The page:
In God’s grace, I stumbled across this metaphor of pruning and roles in a book I read last year called An Unhurried Life by Alan Fadling. In this book, Fadling speaks of the way that God prunes his people through loss. Loss may take many shapes — for me, it was the loss of my identity in what I did. Fadling writes, “And what is the aim of the great Gardener when he prunes the branches of your life and mine? He intends to make our lives even more fruitful. This truth nevertheless implies that seasons will come when a branch looks naked — often just after it had been at least a little fruitful. Any pruning experience, whenever it occurs. can leave us feeling a little puny, naked, and maybe even robbed. We may also wonder if we’ll ever be fruitful again.”

And yet, Fadling says, despite our fears over never being fruitful again, the Gardener knows what he’s doing. Despite the real pain that it brings, it is always for our good. One example Fadling gives is that pruning “enables us to move from producing early and lesser-quality fruit to more mature fruit borne from deeper surrender and dependence.”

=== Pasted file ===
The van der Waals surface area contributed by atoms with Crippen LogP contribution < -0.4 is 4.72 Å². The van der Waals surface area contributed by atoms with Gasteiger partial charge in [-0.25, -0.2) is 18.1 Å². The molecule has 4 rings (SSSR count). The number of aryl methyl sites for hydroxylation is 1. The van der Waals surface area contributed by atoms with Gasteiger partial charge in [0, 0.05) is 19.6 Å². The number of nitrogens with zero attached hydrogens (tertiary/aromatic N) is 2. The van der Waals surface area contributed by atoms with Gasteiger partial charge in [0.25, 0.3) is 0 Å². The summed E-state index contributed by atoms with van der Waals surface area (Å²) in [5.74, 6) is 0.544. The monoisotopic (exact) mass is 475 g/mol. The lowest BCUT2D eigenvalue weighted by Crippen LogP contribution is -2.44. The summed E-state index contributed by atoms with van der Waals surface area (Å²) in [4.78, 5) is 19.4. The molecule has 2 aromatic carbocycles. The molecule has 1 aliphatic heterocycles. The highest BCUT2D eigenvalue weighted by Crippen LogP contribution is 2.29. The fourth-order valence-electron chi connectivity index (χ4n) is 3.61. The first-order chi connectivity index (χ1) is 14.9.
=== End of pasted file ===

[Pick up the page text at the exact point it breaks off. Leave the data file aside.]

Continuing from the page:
When I reflect over the fruit that I was bearing back home, the description “early and lesser-quality fruit” seems apt. Much of my work was done in self-dependence and a sense of needing to validate my own worth and make a place for myself in my community. That is not to say that it was worthless: my desire to serve was genuine, and in his grace, God used my efforts. And yet, I can’t help but wonder what my fruit may have looked like five or ten years down the road if God had not pruned me.